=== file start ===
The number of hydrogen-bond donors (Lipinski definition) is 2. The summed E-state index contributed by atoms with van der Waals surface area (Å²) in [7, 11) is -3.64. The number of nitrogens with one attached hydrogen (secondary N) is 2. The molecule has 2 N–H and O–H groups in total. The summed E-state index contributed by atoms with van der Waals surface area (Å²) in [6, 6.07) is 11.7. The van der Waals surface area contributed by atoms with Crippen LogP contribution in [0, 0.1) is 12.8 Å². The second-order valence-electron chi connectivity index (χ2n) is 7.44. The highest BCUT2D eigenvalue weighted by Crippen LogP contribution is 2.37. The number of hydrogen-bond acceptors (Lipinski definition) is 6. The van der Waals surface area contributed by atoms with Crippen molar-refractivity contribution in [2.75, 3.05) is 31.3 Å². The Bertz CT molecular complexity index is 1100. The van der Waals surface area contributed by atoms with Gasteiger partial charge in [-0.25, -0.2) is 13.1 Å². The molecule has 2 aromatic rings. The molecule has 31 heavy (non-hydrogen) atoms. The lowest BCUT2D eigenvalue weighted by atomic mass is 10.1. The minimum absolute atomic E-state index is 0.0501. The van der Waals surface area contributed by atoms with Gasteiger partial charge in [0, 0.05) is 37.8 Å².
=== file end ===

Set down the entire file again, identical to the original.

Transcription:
The number of hydrogen-bond donors (Lipinski definition) is 2. The summed E-state index contributed by atoms with van der Waals surface area (Å²) in [7, 11) is -3.64. The number of nitrogens with one attached hydrogen (secondary N) is 2. The molecule has 2 N–H and O–H groups in total. The summed E-state index contributed by atoms with van der Waals surface area (Å²) in [6, 6.07) is 11.7. The van der Waals surface area contributed by atoms with Crippen LogP contribution in [0, 0.1) is 12.8 Å². The second-order valence-electron chi connectivity index (χ2n) is 7.44. The highest BCUT2D eigenvalue weighted by Crippen LogP contribution is 2.37. The number of hydrogen-bond acceptors (Lipinski definition) is 6. The van der Waals surface area contributed by atoms with Crippen molar-refractivity contribution in [2.75, 3.05) is 31.3 Å². The Bertz CT molecular complexity index is 1100. The van der Waals surface area contributed by atoms with Gasteiger partial charge in [-0.25, -0.2) is 13.1 Å². The molecule has 2 aromatic rings. The molecule has 31 heavy (non-hydrogen) atoms. The lowest BCUT2D eigenvalue weighted by atomic mass is 10.1. The minimum absolute atomic E-state index is 0.0501. The van der Waals surface area contributed by atoms with Gasteiger partial charge in [0, 0.05) is 37.8 Å².